The key to being genuine with your manager is to avoid over-preparing for the interview. The massive storage of already prepared responses will push you away from exposing your inner being for work. Canned responses will put you at risk of responding like a robot. Prepare in general—for example, look for the questions but don’t memorize them. You will allow yourself to flow with the conversation.
Showcase Your Side Hustle
My tip is to highlight your “side hustle.” Discuss a personal project or entrepreneurial endeavor you’re passionate about outside of your main career. This not only showcases your authenticity but also your drive, creativity, and the ability to balance multiple commitments. It demonstrates that you’re a well-rounded professional with a genuine passion for your work, both inside and outside the traditional business sphere.
Lead With Your Values
When preparing for an interview, it’s important to define your values. Often, there’s a focus on leaving a positive impression, which can lead to altering one’s personality unintentionally. Leading with your values helps maintain authenticity.
For instance, if collaboration is a key value, frame responses to highlight collective successes with coworkers or problem-solving with other stakeholders. Being conscious of your values allows them to naturally influence your answers.
This approach is also useful for formulating questions for the interviewer. For example, asking, “I’ve found that collaboration is important to me in a work environment. As a remote-first company, how do you use technology to foster collaboration?”
Connect as Individuals
Avoid giving generic answers that could apply to anyone, because if you sound and act like everyone else, you will come across as phony. Instead, focus on connecting with the interviewer as a person and enjoy the process. Smile. Speak with your hands. Show that you are delighted when answering their questions because you are enjoying the conversation.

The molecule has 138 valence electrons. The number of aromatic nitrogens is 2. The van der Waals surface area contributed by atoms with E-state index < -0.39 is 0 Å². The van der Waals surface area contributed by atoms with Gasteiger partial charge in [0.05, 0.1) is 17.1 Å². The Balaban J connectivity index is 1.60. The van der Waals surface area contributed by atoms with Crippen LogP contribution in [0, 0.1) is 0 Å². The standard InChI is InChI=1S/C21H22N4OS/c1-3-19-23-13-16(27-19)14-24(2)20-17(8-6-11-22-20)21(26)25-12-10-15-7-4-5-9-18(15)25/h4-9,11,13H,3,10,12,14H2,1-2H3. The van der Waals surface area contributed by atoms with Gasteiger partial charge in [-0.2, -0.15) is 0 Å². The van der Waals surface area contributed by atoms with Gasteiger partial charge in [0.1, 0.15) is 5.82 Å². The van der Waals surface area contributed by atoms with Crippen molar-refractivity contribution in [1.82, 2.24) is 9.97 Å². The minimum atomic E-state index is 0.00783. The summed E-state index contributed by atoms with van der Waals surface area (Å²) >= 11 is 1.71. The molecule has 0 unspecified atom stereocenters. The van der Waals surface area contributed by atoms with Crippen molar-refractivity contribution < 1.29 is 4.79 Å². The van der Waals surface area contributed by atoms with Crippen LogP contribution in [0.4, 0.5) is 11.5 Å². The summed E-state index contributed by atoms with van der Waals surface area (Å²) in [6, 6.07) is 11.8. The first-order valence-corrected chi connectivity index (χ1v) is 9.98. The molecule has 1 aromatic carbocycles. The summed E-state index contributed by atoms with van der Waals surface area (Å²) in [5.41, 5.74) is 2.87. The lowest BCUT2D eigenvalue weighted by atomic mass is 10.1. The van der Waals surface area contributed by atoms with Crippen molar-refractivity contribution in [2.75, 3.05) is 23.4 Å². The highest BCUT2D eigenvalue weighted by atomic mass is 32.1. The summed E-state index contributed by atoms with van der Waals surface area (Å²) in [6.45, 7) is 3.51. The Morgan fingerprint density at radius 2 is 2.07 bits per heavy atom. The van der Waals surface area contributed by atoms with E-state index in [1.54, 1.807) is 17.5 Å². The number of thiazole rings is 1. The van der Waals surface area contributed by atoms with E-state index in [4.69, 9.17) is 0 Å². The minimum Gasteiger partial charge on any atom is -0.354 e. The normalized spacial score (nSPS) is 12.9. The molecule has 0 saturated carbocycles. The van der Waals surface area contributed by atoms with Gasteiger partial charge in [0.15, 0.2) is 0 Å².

Arrive Early, Stay Composed
My advice is to ensure that you arrive early, with enough time to calm down and rehearse the main points you want to cover.
There’s nothing worse than feeling prepared and then having to rush on your way to the interview, which can often lead to being flustered and making mistakes that you otherwise wouldn’t!
Back Claims With Evidence
Be prepared to have examples to back up claims of previous achievements or previous work. This doesn’t mean an extensive history, but rather, if you’re claiming to have achieved “x” or “y,” then it does help to have some form of evidence to support your claims.
Stay Honest, Remain Calm
Research shows that recruiters decide whether they want to hire you within the first 90 seconds of an interview. Chances are, they won’t delve deeply enough into your resume to care about minor exaggerations.
However, most people become nervous about their lies being caught while the recruiter scans their resume. You may be caught in a lie if the recruiter focuses on something you exaggerated and questions you about it. Remaining calm and casual is the key to acing an interview, and the recruiter will notice a change in your demeanor.
You’re much better off being honest. If you’re afraid of inexperience, shift the focus of the interview to your strong qualities.
Use Humor to Ease Tension
Flipping the script usually helps set a better tone than the standard interrogation. The best way to do this, in my experience, is to acknowledge the awkwardness to the interviewers.
I’ve had a potential hire crack a joke, starting with “I’m sure you’re wondering why I’ve brought you all here today…” before explaining that he just wanted to clear the air a bit so we could all talk more normally. This was extremely impressive and very effective in managing a stressful situation, so I recommend this approach to others.
Take the Pressure Off Interviews
It sounds bad if I tell you not to take it too seriously, but—I would say that’s the number one thing that takes the pressure off. The best way to subvert the importance of an interview is to try to get another one. It’s like dating—if you’re only setting one date with one person, there’s too much riding on it. You want options, to take the edge off.
Do the same with job interviews—if you know there are options and alternatives waiting for you, you can afford to be more relaxed, more yourself. And ironically, you will perform much better when it’s not that serious.
Be Comfortable in Your Clothes
One aspect that I think a lot of people don’t consider is being comfortable in your clothes. By this, I naturally don’t mean that you should show up to the interview in your pajamas; instead, you should wear your interview clothes for a few days ahead of time.
Unless you’re regularly wearing a suit or formal wear, you’re going to be uncomfortable, and your body language will not be the same as usual. This does come through to the astute interviewer, so being comfortable in your formal wear is a great way to help you be yourself.